Google has been rumored to be building a streaming music service into its YouTube property, which is a little confusing because it also has its catalogue-spanning Google Play Music All Access service. But there’s even more evidence it’s going forward with that plan in the latest YouTube app for Android, which contains code (via Android Police) indicating that a service called “Music Pass” is in the works for the online video site.
Details from the code included suggest the name “Music Pass,” which comes complete with offline playback, background listening so that you can listen while using other apps, and uninterrupted music, which means no ads played while you’re listening, unlike on standard YouTube offerings. And of course, unlike the Google Play Music All Access streaming offering, you’d get videos in the mix, too.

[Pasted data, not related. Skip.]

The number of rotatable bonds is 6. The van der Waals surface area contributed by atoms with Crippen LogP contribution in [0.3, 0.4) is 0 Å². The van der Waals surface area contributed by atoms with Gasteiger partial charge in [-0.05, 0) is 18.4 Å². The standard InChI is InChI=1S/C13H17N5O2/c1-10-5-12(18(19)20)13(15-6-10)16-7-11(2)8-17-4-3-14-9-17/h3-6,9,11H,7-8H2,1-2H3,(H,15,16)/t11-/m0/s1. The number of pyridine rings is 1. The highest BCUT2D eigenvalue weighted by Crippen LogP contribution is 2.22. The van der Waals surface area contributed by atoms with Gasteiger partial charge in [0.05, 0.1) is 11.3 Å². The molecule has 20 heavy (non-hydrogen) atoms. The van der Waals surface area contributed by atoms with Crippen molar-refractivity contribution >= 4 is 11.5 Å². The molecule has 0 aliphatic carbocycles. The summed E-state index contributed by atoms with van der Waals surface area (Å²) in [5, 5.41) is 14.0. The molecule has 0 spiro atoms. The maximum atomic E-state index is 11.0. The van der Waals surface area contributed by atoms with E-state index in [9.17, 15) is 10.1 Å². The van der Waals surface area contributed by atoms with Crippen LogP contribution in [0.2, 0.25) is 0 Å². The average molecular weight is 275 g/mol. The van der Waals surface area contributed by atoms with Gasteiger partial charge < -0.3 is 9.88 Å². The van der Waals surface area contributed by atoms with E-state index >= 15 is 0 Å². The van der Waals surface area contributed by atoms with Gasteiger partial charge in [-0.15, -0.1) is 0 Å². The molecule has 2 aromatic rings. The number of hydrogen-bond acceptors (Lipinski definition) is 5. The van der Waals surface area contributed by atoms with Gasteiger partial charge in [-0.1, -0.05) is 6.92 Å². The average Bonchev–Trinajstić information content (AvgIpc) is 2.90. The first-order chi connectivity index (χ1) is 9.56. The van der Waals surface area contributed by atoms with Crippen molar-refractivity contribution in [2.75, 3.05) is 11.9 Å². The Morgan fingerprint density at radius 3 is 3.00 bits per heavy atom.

Later code suggests that videos will be able to be saved for up to 48 hours, and saved in either standard (360p) or HD (720p) resolution. There’s still a lot up in the air, like how much subscriptions will cost and what exactly subscribers will get vs. free users. Still, it looks pretty clear that Google is working on this in earnest, with a launch intended for the not so distant future. As with most products that involve giant media companies, the delay is probably down to figuring out licensing arrangements with all parties involved.
Google having two separate music-streaming services under one roof could get confusing, but they’re clearly hoping that they can get some users to double-dip thanks to the added value of getting videos with the YouTube service, although from this vantage point, there looks to be little benefit to going for the music-only version, unless there’s a significant price difference.